This trial provides further evidence of the efficacy of internet-based interventions in a clinical sample of employees experiencing stress-related disorders. To our knowledge, this was the first internet-based trial integrating a work-focused format, with effects on important work-related outcomes such as SA and work ability. These preliminary results are promising, indicating that treatments that include work aspects may have the potential to accelerate recovery and reduce short-term SA because of stress-related disorders. Nonetheless, further research is needed to investigate the potential of internet-based and work-focused interventions.


This study was sponsored by grants to the last author from the Swedish Council for Working and Life Research (FORTE) and Sweden’s Municipalities and County Councils (SKL). We thank webmaster George Vlaescu, Linköping University, for his help with the study; Suzanne E Lagerveld, Utrecht and Amsterdam University; and Roland WB Blonk, Nederlandse Organisatie voor Toegepast Natuurwetenschappelijk Onderzoek (TNO), for sharing their work on work-focused cognitive behavioral therapy.

Conflicts of Interest

PC has received speaker fees from Angelini Pharma, Lundbeck and Koa Health within the past three years.

Editorial notice: This randomized study was only retrospectively registered due to delay, according to the authors. The editor granted an exception from ICMJE rules mandating prospective registration of randomized trials, because the risk of bias appears low and the study was considered formative, guiding the development of the application [or other reasons for the exception, as argued by the authors]. However, readers are advised to carefully assess the validity of any potential explicit or implicit claims related to primary outcomes or effectiveness, as retrospective registration does not prevent authors from changing their outcome measures retrospectively.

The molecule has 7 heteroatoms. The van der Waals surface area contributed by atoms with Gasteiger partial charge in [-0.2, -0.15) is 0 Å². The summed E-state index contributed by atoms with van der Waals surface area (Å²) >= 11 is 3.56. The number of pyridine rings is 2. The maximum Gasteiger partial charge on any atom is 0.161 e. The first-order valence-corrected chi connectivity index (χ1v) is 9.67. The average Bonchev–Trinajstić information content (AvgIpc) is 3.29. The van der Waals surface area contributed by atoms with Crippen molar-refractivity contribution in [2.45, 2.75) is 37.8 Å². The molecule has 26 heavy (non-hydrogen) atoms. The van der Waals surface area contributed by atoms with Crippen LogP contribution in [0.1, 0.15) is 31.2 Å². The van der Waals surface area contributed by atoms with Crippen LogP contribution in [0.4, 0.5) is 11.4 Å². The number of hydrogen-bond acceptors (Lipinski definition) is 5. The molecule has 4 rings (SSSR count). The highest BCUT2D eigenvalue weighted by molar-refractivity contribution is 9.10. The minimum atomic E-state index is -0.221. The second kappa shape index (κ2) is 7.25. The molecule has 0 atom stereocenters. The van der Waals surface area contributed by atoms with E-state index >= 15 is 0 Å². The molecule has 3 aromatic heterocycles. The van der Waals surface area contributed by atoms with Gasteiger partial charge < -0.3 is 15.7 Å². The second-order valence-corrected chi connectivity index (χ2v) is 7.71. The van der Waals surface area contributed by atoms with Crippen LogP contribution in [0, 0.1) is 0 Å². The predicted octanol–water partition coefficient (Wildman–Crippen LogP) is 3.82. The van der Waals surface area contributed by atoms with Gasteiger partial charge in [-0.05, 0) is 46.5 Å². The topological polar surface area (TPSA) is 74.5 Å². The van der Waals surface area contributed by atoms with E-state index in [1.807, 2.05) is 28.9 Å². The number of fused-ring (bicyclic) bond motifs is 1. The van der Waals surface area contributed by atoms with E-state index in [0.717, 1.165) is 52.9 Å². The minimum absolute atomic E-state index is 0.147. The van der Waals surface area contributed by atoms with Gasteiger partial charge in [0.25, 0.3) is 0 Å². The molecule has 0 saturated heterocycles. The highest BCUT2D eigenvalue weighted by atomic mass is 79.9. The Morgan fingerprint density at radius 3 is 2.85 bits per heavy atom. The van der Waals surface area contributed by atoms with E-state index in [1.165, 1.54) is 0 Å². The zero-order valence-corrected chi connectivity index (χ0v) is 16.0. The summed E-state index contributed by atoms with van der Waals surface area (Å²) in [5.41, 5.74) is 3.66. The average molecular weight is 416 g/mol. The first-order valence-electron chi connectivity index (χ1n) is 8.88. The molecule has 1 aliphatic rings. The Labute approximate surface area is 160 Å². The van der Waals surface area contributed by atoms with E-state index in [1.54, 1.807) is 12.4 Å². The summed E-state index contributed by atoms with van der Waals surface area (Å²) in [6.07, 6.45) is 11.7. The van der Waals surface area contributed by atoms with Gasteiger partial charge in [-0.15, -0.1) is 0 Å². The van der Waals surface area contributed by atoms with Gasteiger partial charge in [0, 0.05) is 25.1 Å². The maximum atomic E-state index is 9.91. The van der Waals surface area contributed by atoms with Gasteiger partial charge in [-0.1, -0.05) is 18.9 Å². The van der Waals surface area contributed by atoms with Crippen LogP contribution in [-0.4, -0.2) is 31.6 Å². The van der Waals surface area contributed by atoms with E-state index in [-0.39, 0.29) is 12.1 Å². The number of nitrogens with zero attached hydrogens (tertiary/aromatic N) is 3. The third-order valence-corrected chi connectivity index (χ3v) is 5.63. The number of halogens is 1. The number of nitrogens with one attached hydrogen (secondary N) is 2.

Multimedia Appendix 1

Results of the ANOVA and Cohen d for the primary and secondary outcome measures (intention to treat sample) between the work-focused and internet-based cognitive behavioral therapy and internet-based cognitive behavioral therapy at the 12 months follow-up (T4).

DOCX File , 17 KB

Multimedia Appendix 2

CONSORT-eHEALTH checklist (V 1.6.1).

PDF File (Adobe PDF File), 1383 KB

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AUDIT: Alcohol Use Disorders Identification Test
CONSORT: Consolidated Standards of Reporting Trials
DSM-5: Diagnostic and Statistical Manual of Mental Disorders, Fifth Edition
ED: exhaustion disorder
GAD-7: Generalized Anxiety Disorder 7-item Scale
iCBT: internet-based cognitive behavioral therapy
ICD-10: International Statistical Classification of Diseases and Related Health Problems, 10th Revision
ISI: Insomnia Severity Index
ITT: intention to treat
KEDS: Karolinska Exhaustion Disorder Scale
MADRS-S: Montgomery-Åsberg Depression Rating Scale–Self-rating version
OECD: Organisation for Economic Co-operation and Development
PSS-10: Perceived Stress Scale
REQ: Recovery Experience Questionnaire
RTW: return to work
SA: sickness absence
SDS: Sheehan Disability Scale
SMBQ: Shirom-Melamed Burnout Questionnaire
TiC-P: Trimbos and Institute of Medical Technology Assessment Cost Questionnaire for Psychiatry
WAI: Work Ability Index
WEMS: Work Experience Measurement Scale.
W-iCBT: work-focused and internet-based cognitive behavioral therapy
WLC: waitlist control

Edited by R Kukafka, G Eysenbach; submitted 06.03.22; peer-reviewed by A Finnes, E Lindsäter, E Stratton; comments to author 06.04.22; revised version received 22.08.22; accepted 13.01.23; published 25.04.23


©Robert Persson Asplund, Sofia Asplund, Helene von Buxhoeveden, Hanna Delby, Karin Eriksson, Maurits Svenning Gerhardsson, Joachim Palm, Thea Skyttberg, Julia Torstensson, Brjánn Ljótsson, Per Carlbring, Gerhard Andersson. Originally published in the Journal of Medical Internet Research (, 25.04.2023.